Why does an accusation against an elder require two or more witnesses?


Could you explain I Timothy 5:19?

 "Do not receive an accusation against an elder except on the basis of two or three witnesses."

I was studying this chapter with another Christian and we both have been confused about what exactly is prohibited in verse 19. Must any and all concerns about an elder be kept quiet if there are no other witnesses? For example, if an elder is abusive toward his wife but such is the case that only he, his wife, and God are aware of it. Is the wife prohibited from charging him with abuse if she has no way to bring two other witnesses into the scenario? I don't want to get bogged down in hypotheticals, but I'm unsure about whether or not the accusation or charge against an elder in verse 19 is limited to accusations of a certain nature (ie. only accusations that can be proved with two or three witnesses), or if it is all-inclusive (including even accusations that cannot be proved but are true).


We have a problem. We know that people lie, but we have a strong tendency to believe whatever a person says about another, especially if it is something bad. "The first to plead his case seems right, until another comes and examines him" (Proverbs 18:17). We see this in politics constantly. One side rises to power and immediately there are accusations of misconduct that the other side treats as truth because it undermines the people in charge. People forget that accusations do not prove something to be true.

To counter this tendency, God told the Israelites:

"One witness shall not rise against a man concerning any iniquity or any sin that he commits; by the mouth of two or three witnesses the matter shall be established" (Deuteronomy 19:15).

This fundamental principle is carried over into the Law of Christ. When two people have a dispute that cannot be settled between them, it is required that one or two additional people be brought into the matter to serve as witnesses (Matthew 18:16). Even Jesus pointed out that if people only had his word for being the Messiah, it wasn't enough. "If I bear witness of Myself, My witness is not true" (John 5:31).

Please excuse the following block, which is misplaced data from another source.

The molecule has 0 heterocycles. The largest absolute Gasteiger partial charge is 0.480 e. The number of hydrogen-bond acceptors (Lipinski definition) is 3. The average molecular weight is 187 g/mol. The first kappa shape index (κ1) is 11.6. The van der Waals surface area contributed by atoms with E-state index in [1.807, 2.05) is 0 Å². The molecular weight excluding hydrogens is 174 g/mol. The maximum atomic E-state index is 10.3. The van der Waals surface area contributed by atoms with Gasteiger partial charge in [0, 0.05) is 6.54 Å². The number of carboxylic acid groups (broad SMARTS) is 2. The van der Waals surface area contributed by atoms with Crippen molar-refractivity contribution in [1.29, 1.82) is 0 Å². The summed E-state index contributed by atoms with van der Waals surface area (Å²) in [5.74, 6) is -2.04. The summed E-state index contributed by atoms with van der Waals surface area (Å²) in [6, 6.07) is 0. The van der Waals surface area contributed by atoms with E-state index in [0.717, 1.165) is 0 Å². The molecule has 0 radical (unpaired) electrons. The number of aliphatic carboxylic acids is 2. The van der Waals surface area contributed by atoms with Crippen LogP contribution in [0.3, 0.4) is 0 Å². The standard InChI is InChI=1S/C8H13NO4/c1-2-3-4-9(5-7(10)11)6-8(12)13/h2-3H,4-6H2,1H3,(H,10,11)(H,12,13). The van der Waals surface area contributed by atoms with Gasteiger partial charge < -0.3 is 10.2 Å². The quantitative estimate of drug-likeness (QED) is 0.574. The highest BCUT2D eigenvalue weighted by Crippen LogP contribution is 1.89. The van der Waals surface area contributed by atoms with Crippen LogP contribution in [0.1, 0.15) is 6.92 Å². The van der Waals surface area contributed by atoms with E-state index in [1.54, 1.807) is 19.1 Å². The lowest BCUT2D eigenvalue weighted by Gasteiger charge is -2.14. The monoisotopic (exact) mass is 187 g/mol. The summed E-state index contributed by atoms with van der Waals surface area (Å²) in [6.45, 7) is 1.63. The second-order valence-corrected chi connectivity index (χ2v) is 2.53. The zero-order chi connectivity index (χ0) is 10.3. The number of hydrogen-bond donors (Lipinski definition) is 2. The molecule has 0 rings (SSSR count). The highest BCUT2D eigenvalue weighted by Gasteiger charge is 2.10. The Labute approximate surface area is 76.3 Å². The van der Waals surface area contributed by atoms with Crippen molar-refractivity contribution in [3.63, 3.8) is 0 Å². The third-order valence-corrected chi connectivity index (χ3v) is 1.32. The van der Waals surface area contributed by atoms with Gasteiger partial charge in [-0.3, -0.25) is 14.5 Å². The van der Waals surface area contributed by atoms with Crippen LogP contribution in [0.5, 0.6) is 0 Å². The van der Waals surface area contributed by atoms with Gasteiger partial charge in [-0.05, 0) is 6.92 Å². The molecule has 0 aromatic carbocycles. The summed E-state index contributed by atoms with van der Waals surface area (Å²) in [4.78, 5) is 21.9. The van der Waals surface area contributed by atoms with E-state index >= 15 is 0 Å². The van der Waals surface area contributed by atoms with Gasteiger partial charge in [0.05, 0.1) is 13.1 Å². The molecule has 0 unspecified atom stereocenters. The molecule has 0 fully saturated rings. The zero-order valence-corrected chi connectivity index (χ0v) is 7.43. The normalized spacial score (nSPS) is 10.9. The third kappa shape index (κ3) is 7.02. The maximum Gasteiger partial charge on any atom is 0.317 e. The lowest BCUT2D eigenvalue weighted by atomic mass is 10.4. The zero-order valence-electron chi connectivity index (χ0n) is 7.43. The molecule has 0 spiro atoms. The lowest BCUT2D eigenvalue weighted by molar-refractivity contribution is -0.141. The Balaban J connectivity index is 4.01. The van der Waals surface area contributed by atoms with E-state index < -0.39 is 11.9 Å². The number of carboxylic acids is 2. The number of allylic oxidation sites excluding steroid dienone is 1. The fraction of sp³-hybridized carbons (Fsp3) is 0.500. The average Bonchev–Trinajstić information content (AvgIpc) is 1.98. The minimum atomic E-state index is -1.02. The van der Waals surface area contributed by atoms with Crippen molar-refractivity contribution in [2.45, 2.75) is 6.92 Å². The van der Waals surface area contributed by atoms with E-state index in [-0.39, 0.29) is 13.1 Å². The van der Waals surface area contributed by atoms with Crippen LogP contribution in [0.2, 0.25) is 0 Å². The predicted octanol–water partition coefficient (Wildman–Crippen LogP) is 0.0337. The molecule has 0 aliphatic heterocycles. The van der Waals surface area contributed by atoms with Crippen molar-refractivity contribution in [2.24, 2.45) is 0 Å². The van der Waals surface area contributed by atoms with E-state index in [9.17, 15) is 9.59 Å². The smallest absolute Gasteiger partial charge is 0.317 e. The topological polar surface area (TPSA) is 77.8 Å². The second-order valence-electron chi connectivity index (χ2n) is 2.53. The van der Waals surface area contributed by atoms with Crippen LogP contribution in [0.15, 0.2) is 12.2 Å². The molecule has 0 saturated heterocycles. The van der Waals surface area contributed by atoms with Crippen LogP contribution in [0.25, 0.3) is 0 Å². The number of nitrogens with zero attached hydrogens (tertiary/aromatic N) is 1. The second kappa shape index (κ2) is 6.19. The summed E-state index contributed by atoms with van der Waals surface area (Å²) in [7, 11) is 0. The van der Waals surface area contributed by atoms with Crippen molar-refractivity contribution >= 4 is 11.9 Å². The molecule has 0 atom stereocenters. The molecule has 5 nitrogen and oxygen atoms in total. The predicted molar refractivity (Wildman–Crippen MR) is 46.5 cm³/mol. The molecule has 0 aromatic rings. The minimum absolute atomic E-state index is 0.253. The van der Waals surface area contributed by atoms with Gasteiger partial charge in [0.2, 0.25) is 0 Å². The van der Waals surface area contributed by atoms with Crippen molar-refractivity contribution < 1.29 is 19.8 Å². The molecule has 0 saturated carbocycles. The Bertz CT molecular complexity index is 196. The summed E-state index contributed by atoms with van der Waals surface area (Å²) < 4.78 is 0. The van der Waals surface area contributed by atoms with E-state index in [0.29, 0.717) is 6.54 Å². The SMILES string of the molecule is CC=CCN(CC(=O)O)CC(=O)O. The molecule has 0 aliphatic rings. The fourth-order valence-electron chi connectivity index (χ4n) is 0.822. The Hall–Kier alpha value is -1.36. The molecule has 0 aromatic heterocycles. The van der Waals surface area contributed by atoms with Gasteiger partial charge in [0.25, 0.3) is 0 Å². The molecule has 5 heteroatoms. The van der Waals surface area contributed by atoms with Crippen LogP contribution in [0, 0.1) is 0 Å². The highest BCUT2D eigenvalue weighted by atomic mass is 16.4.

Notice that this principle of establishing truth applies to everyone. When a person makes a claim, it should not be entertained until there is supporting independent information. But it especially needs to be applied to the leaders of God's people. "Do not receive an accusation against an elder except on the basis of two or three witnesses" (I Timothy 5:19). Elders lead by their example and reputation (I Peter 5:1-3). Destroy their reputation and they will have a difficult time doing their duties.

Thus, if a woman accuses her husband of abuse, the first question is: Is there anyone who can collaborate the story? Perhaps neighbors who overheard the arguments, physical evidence of harm, etc. If not, then one or two need to go and talk to the husband and wife to see if they can find out what is going on. What should not be allowed is simply accepting an accusation just because it is made. People do lie and you don't know the accuser's motivations.


Thank you!

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